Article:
This section briefly reviews alternative approaches to estimating lung-cancer risk associated at radon exposure levels typically found in homes and provides the rationale for the committee's selected approach. Figure 1-3 showed the alternative approaches considered and the related data sources.
The dosimetric approach applies the well-characterized radiation data from human exposures to γ rays, in particular data from the atomic-bomb survivors, to derive estimates of the risk associated with exposure to radon (ICRP 1990). This approach has the following steps:
Use physical dosimetric models of the lung to estimate alpha-particle dose to lung-airway epithelium for indoor radon exposure.
Convert the alpha-particle dose to an equivalent low-linear-energy-transfer (low-LET) dose for low-LET radiations, using an appropriate weighting factor for radon-progeny alpha particles in the bronchial epithelium.
Convert the equivalent dose to an effective dose, using the appropriate tissue-weighting factor for lung (ICRP 1990). (It is possible to omit step 3 and use lung-specific γ-ray-based risk estimates in step 4).
Use risk coefficients per unit of effective dose, based primarily on atomic-bomb survivor data, to estimate the risk per unit of cumulative exposure to radon.
One strength of this dosimetric approach is its use of the wealth of data from the continuing epidemiologic study of the atomic-bomb survivors in Hiroshima and Nagasaki. Lung-cancer risk has been well characterized in that cohort in relation to dose. However, the approach is weakened by the need for scaling factors to convert from the acute, whole-body, primarily γ-ray exposure to the chronic, localized, alpha-particle exposure of the lung from indoor radon. In addition, the data from Hiroshima and Nagasaki are subject to uncertainty owing to limitations of the dosimetry and the need to extrapolate from an exposed population in Japan to other population groups with differing background cancer rates.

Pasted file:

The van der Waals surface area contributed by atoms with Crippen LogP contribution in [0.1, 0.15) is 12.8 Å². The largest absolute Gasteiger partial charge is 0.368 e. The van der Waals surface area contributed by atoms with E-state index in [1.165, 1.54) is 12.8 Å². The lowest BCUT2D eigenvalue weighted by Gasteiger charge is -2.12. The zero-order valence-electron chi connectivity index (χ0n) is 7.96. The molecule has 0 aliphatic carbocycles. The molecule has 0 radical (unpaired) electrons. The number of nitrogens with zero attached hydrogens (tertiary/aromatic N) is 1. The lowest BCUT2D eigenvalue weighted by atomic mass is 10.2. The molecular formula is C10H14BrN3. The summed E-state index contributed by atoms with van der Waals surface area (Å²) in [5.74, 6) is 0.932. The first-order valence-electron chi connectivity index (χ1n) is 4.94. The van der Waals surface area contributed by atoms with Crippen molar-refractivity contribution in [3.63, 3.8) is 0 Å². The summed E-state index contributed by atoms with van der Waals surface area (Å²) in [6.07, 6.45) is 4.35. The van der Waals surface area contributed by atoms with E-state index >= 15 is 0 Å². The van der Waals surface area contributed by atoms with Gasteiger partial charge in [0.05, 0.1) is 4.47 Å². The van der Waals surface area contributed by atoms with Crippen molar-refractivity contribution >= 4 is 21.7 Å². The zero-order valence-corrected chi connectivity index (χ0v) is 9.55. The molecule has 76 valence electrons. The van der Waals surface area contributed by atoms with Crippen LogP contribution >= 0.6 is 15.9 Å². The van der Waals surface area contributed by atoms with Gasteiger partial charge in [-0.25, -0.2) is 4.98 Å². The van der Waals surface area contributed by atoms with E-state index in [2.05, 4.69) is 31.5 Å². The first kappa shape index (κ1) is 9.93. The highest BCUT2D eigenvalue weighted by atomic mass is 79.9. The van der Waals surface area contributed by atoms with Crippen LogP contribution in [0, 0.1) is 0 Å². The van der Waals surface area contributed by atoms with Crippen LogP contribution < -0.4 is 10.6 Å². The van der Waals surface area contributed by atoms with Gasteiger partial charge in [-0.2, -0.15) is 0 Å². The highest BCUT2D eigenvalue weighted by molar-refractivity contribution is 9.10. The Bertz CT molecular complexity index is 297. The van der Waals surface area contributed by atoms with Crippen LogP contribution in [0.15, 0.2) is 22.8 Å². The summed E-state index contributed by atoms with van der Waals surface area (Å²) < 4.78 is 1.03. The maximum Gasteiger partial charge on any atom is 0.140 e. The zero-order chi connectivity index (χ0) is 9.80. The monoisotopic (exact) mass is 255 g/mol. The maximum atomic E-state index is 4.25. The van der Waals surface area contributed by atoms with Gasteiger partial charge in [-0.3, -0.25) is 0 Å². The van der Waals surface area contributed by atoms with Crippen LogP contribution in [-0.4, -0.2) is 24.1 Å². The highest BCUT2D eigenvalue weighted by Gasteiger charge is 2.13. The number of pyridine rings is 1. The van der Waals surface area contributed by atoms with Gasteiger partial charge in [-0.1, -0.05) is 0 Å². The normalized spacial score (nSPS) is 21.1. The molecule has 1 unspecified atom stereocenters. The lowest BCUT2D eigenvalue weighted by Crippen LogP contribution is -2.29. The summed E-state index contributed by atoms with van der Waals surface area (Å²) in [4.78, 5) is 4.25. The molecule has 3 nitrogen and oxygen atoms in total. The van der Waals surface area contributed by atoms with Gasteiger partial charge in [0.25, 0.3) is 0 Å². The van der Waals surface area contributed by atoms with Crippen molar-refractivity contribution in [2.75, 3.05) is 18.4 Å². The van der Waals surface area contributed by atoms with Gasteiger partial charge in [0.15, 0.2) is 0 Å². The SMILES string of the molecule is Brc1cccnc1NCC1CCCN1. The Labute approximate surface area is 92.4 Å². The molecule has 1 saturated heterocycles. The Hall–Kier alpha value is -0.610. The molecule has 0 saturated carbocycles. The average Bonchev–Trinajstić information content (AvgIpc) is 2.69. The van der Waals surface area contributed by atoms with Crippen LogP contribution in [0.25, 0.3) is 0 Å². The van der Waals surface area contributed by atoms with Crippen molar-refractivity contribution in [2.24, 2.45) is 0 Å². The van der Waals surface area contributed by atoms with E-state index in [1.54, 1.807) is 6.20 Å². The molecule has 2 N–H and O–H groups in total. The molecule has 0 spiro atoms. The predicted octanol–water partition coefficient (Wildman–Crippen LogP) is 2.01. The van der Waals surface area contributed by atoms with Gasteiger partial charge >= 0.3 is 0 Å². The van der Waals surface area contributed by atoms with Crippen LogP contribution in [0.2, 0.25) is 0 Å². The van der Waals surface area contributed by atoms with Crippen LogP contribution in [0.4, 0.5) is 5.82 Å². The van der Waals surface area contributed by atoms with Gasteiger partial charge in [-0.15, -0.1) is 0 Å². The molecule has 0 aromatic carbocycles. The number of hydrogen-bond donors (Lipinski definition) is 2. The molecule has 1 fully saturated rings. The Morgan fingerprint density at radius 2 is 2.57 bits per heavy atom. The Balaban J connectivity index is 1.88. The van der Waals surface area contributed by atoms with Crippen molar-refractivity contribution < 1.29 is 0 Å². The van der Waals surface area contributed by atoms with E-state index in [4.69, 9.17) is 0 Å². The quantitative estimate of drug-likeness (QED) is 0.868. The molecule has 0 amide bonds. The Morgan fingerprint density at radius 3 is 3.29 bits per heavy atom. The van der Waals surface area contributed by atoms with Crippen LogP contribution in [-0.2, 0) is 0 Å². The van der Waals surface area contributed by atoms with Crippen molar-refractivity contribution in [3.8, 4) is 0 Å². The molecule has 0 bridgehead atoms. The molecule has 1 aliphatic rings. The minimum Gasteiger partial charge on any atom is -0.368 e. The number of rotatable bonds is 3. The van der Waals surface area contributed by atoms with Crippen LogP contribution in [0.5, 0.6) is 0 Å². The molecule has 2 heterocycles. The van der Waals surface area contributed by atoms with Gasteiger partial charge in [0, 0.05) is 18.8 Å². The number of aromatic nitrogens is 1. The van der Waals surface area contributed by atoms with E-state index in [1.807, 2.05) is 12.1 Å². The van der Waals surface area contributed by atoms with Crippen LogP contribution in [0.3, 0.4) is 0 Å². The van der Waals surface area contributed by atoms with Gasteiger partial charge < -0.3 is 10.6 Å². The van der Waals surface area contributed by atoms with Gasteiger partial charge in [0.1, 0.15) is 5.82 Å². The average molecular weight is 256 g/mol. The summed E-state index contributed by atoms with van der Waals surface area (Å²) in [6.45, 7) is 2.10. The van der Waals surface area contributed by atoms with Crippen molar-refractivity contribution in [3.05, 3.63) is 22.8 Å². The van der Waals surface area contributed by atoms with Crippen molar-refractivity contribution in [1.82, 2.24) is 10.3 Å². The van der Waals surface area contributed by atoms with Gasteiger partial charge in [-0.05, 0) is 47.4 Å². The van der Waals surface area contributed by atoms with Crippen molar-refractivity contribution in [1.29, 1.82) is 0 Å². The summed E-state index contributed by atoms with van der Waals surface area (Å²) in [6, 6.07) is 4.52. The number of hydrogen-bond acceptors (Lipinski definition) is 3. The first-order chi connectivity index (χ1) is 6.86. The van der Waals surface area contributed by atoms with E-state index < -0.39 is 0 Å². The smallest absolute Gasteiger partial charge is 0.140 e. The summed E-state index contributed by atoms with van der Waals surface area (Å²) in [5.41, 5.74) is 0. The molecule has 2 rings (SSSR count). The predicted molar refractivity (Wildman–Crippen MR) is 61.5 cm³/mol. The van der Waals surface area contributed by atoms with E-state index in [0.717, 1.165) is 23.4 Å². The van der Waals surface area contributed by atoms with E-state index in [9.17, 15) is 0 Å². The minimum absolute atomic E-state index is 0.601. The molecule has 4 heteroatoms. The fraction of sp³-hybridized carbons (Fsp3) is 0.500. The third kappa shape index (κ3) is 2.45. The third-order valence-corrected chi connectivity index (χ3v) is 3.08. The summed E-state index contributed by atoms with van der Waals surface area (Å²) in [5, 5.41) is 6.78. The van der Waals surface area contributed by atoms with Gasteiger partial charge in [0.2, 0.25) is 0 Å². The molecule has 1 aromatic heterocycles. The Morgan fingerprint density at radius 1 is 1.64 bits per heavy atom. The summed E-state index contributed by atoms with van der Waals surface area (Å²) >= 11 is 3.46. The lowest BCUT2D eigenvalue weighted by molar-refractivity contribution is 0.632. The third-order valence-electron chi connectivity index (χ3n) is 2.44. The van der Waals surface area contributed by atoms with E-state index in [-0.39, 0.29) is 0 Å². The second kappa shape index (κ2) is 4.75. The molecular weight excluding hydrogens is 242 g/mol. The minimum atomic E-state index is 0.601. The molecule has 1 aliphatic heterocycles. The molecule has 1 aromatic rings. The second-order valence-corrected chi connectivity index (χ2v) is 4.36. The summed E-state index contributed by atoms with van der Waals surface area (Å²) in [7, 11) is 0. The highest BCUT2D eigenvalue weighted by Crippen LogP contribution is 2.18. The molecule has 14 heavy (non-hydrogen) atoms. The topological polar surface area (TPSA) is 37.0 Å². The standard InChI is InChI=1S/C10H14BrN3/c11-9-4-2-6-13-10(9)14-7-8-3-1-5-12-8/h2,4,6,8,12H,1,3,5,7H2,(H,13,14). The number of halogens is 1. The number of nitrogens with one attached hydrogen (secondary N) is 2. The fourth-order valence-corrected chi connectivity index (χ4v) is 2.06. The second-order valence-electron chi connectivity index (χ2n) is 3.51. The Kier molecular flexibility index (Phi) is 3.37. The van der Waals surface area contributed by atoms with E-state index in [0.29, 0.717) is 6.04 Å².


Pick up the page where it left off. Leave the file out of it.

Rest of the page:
Biologically motivated models are intended to provide realistic representation of the steps in radon carcinogenesis from energy deposition to the appearance of cancer. In this context, the parameters of the model have a direct biologic interpretation. One such model is the Moolgavkar-Venzon-Knudson 2-stage clonal expansion model, which incorporates both tissue growth and cell kinetics (Moolgavkar and Luebeck 1990). Such approaches to cancer risk estimation